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Re: [Bug 11398] New: [IndexedDB] Methods that take multiple optional parameters should instead take an options object

From: Jeremy Orlow <jorlow@chromium.org>
Date: Wed, 12 Jan 2011 22:29:58 +0000
Message-ID: <AANLkTik9SZy-5v5yxcBPd_cpu5Bs7vXx=0vy0UueZ-bi@mail.gmail.com>
To: Jonas Sicking <jonas@sicking.cc>
Cc: public-webapps WG <public-webapps@w3.org>
On Wed, Jan 12, 2011 at 10:13 PM, Jonas Sicking <jonas@sicking.cc> wrote:

> On Tue, Jan 11, 2011 at 2:22 AM, Jeremy Orlow <jorlow@chromium.org> wrote:
> > On Mon, Jan 10, 2011 at 9:40 PM, Jonas Sicking <jonas@sicking.cc> wrote:
> >>
> >> On Tue, Dec 14, 2010 at 12:13 PM, Jeremy Orlow <jorlow@chromium.org>
> >> wrote:
> >> >
> >> > On Tue, Dec 14, 2010 at 7:50 PM, Jonas Sicking <jonas@sicking.cc>
> wrote:
> >> >>
> >> >> On Tue, Dec 14, 2010 at 8:47 AM, Jeremy Orlow <jorlow@chromium.org>
> >> >> wrote:
> >> >>>
> >> >>> Btw, I forgot to mention IDBDatabase.transaction which I definitely
> >> >>> think should take an options object as well.
> >> >>
> >> >> Hmm.. I think we should make the first argument required, I actually
> >> >> thought it was until I looked just now. I don't see what the use case
> is for
> >> >> opening all tables.
> >> >
> >> > FWIW I'm finding that the majority of the IndexedDB code I read and
> >> > write does indeed need to lock everything.  I'm also finding that most
> of
> >> > the code I'm writing/reading won't be helped at all by defaulting to
> >> > READ_ONLY...
> >> >
> >> >>
> >> >> In fact, it seems rather harmful that the syntax which will result in
> >> >> more lock contention is simpler than the syntax which is better
> optimized.
> >> >
> >> > But you're right about this.  So, if we're trying to force users to
> >> > write highly parallelizable code, then yes the first arg probably
> should be
> >> > required.  But if we're trying to make IndexedDB easy to use then
> actually
> >> > the mode should probably be changed back to defaulting to READ_WRITE.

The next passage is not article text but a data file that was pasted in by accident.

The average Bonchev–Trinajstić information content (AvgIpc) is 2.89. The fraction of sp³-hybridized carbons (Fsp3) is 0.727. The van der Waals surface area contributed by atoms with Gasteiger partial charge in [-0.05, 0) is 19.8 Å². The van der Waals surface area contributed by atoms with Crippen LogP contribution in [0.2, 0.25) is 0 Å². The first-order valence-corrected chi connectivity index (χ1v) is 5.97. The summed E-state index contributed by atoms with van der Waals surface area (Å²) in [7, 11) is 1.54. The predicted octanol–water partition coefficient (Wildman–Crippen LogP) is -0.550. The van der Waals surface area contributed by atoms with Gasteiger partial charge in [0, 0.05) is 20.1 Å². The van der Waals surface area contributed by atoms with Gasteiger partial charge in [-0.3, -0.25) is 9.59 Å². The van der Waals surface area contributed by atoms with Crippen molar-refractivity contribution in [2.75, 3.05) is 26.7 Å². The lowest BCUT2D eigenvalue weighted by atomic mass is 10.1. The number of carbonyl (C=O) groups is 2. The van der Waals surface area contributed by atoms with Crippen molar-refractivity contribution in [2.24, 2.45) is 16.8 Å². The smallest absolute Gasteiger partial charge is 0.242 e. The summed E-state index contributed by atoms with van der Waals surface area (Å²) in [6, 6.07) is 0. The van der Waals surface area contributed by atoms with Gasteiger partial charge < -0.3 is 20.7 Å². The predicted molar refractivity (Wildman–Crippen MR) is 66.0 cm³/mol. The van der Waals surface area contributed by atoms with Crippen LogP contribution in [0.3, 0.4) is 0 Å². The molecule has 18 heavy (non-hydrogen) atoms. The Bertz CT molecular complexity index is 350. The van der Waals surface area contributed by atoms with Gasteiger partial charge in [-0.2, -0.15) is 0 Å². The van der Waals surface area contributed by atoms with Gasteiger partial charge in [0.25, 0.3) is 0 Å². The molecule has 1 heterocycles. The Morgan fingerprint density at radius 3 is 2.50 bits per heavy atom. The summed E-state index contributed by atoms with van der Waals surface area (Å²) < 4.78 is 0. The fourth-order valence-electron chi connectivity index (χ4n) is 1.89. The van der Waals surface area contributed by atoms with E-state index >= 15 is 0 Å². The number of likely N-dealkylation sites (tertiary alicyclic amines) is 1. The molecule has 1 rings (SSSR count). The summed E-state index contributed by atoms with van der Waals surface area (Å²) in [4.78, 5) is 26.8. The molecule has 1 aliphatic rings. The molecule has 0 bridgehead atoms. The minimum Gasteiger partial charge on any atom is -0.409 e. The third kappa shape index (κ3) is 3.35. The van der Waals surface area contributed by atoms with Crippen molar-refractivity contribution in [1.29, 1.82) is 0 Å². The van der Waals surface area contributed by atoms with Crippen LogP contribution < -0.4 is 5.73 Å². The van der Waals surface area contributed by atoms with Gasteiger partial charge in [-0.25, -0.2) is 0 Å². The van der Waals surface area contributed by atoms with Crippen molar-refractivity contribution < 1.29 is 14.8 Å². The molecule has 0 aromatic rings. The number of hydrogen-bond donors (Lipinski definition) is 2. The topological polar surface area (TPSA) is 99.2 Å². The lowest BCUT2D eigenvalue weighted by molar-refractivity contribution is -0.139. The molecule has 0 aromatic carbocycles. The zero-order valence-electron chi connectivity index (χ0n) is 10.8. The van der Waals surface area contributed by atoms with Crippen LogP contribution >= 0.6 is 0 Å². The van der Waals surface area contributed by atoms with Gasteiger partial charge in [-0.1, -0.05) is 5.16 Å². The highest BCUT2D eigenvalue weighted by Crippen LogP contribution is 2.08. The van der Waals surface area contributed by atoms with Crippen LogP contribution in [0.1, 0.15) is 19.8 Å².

> >> > I know I argued for the mode default change earlier, but I'm having
> >> > second thoughts.  We've spent so much effort making the rest of the
> API easy
> >> > to use that having points of abrasion like this seem a bit wrong.
> >> >  Especially if (at least in my experience) the abrasion is only going
> to
> >> > help a limited number of cases--and probably ones where the developers
> will
> >> > pay attention to this without us being heavy-handed.
> >>
> >> I think "ease of use" is different from "few characters typed". For
> >> example it's important that the API discourages bugs, for example by
> >> making the code easy and clear to read. Included in that is IMHO to
> >> make it easy to make the code fast.
> >
> > It won't make the cost fast.  It'll make it'll allow parallel execution.
> >  Which will only matter if a developer is trying to do multiple reads at
> > once and you have significant latency to your backend and/or it's heavily
> > disk bound.  Which will only be true in complex web apps--the kind where
> a
> > developer is going to be more conscious of various performance
> bottlenecks.
> >  In other words, most of the time, defaulting to READ_ONLY will almost
> > certainly have no visible impact in speed.
>
> It also matters for the use cases of having background workers reading
> from the same table,


Workers are a pretty advanced use case.  One where I'd expect the developer
to be mindful of something like this.


> as well as any time the user opens two tabs to
> the same page. The latter is something that I expect every web app
> would care about.
>

A user will generally only be using one page at a time.  The few apps that I
can think of where this in't true would be fairly advanced use cases where
the developer is going to need to consciously optimize their app anyway.

I doubt that you're going to save the world more grief than you're going to
cause them by defaulting to READ_ONLY.

J
Received on Wednesday, 12 January 2011 22:30:50 GMT

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